Darryl ‘DMC’ McDaniels on removing the shame of mental illness and extolling the benefits of therapy
Rapper Darryl McDaniels, better known as his stage name “DMC,” was part of Run-DMC, one of the most influential groups in hip-hop history.
DMC has been open about his mental health and has written a memoir, Ten Ways Not to Commit Suicide, about his struggle with depression.
This spring, 18 year-old student correspondent Jacob Tacdol interviewed DMC at the SXSW EDU conference in Austin, Texas. Their conversation was featured in an episode of our teen mental health podcast, On Our Minds with Matt and Faiza. DMC shares his own story of mental illness and finding “the most powerful thing”–therapy.
“I’M DMC, BUT I’M NO DIFFERENT FROM ANYBODY ELSE”
DMC experienced depression and suicidal thoughts at the height of Run-DMC’s success in the early 1990s. He said most people couldn’t understand how he could feel this way, telling him to “suck it up, shut up–you’re DMC.” Depression can happen to anyone, DMC says, no matter your circumstances, successes or fame.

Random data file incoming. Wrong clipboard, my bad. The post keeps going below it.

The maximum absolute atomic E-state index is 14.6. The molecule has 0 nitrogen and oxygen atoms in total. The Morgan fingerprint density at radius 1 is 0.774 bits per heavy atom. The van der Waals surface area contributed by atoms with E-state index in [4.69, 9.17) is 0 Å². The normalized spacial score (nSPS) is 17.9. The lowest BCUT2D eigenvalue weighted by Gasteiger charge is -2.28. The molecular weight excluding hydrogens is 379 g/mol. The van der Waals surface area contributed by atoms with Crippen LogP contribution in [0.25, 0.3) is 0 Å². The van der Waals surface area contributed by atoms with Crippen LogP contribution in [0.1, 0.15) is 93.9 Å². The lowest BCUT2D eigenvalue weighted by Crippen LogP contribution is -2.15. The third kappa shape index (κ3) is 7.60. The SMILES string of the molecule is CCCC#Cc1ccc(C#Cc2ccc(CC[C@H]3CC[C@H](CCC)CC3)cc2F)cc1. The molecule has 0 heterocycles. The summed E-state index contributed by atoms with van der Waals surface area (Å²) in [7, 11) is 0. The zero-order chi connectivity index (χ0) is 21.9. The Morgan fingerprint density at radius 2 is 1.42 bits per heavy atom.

“IF YOU REMOVE THE SHAME, YOU REMOVE THE PAIN”
While DMC has written many rhymes over the past four decades, he says one of his best is “if you remove guilt and shame, you remove the pain.” DMC talks about being ashamed of feeling depressed and suicidal. Shame exists, he says, because of the stigma surrounding mental health. The way to remove the shame and break the stigma, DMC learned, is to talk about our feelings. After he connected with another person in the music industry who was also coping with depression and finding out–as adults–that they were adopted, DMC no longer felt alone. Talking and relating with someone “took a weight off,” according to DMC.
“TALKING TO SOMEBODY IS THE FIRST CATALYST TO EMPOWERMENT”
DMC recommends that young people do the same thing he did: find an adult they trust to talk to when they don’t feel OK. And to remember that there’s nothing wrong with them because of how they feel. DMC points out that people praise those who have enthusiasm for life and who say they always feel good, but that we shouldn’t praise or alienate people for how they feel. “There’s nothing wrong with someone feeling depressed or anxious, it’s just feeling.”
Listen to ‘On Our Minds’ wherever you find your podcasts, or click here.